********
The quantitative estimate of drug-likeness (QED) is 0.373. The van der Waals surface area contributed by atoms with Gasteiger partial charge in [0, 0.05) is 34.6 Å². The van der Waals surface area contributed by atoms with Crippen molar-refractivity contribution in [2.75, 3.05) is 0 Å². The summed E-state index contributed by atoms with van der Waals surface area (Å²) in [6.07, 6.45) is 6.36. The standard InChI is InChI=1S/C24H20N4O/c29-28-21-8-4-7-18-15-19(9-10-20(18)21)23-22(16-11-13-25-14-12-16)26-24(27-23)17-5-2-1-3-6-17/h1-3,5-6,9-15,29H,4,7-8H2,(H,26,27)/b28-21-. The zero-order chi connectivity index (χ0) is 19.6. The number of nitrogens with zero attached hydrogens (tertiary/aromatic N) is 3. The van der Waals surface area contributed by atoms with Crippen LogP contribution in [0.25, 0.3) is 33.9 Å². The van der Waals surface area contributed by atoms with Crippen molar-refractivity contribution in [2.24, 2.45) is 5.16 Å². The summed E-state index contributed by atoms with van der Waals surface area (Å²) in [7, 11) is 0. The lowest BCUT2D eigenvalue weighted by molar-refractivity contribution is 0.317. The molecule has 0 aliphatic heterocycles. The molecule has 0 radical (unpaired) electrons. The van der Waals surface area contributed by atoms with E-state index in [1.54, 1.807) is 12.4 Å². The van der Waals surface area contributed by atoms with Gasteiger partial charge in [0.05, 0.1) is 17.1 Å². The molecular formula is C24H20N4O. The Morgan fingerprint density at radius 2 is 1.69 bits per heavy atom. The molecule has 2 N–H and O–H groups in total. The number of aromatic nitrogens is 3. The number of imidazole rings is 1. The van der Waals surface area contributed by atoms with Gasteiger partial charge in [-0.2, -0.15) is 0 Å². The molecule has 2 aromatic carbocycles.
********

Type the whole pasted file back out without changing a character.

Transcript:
The quantitative estimate of drug-likeness (QED) is 0.373. The van der Waals surface area contributed by atoms with Gasteiger partial charge in [0, 0.05) is 34.6 Å². The van der Waals surface area contributed by atoms with Crippen molar-refractivity contribution in [2.75, 3.05) is 0 Å². The summed E-state index contributed by atoms with van der Waals surface area (Å²) in [6.07, 6.45) is 6.36. The standard InChI is InChI=1S/C24H20N4O/c29-28-21-8-4-7-18-15-19(9-10-20(18)21)23-22(16-11-13-25-14-12-16)26-24(27-23)17-5-2-1-3-6-17/h1-3,5-6,9-15,29H,4,7-8H2,(H,26,27)/b28-21-. The zero-order chi connectivity index (χ0) is 19.6. The number of nitrogens with zero attached hydrogens (tertiary/aromatic N) is 3. The van der Waals surface area contributed by atoms with Crippen LogP contribution in [0.25, 0.3) is 33.9 Å². The van der Waals surface area contributed by atoms with Crippen molar-refractivity contribution in [2.24, 2.45) is 5.16 Å². The summed E-state index contributed by atoms with van der Waals surface area (Å²) in [7, 11) is 0. The lowest BCUT2D eigenvalue weighted by molar-refractivity contribution is 0.317. The molecule has 0 aliphatic heterocycles. The molecule has 0 radical (unpaired) electrons. The van der Waals surface area contributed by atoms with E-state index in [1.54, 1.807) is 12.4 Å². The van der Waals surface area contributed by atoms with Gasteiger partial charge in [0.05, 0.1) is 17.1 Å². The molecular formula is C24H20N4O. The Morgan fingerprint density at radius 2 is 1.69 bits per heavy atom. The molecule has 2 N–H and O–H groups in total. The number of aromatic nitrogens is 3. The number of imidazole rings is 1. The van der Waals surface area contributed by atoms with Gasteiger partial charge in [-0.2, -0.15) is 0 Å². The molecule has 2 aromatic carbocycles.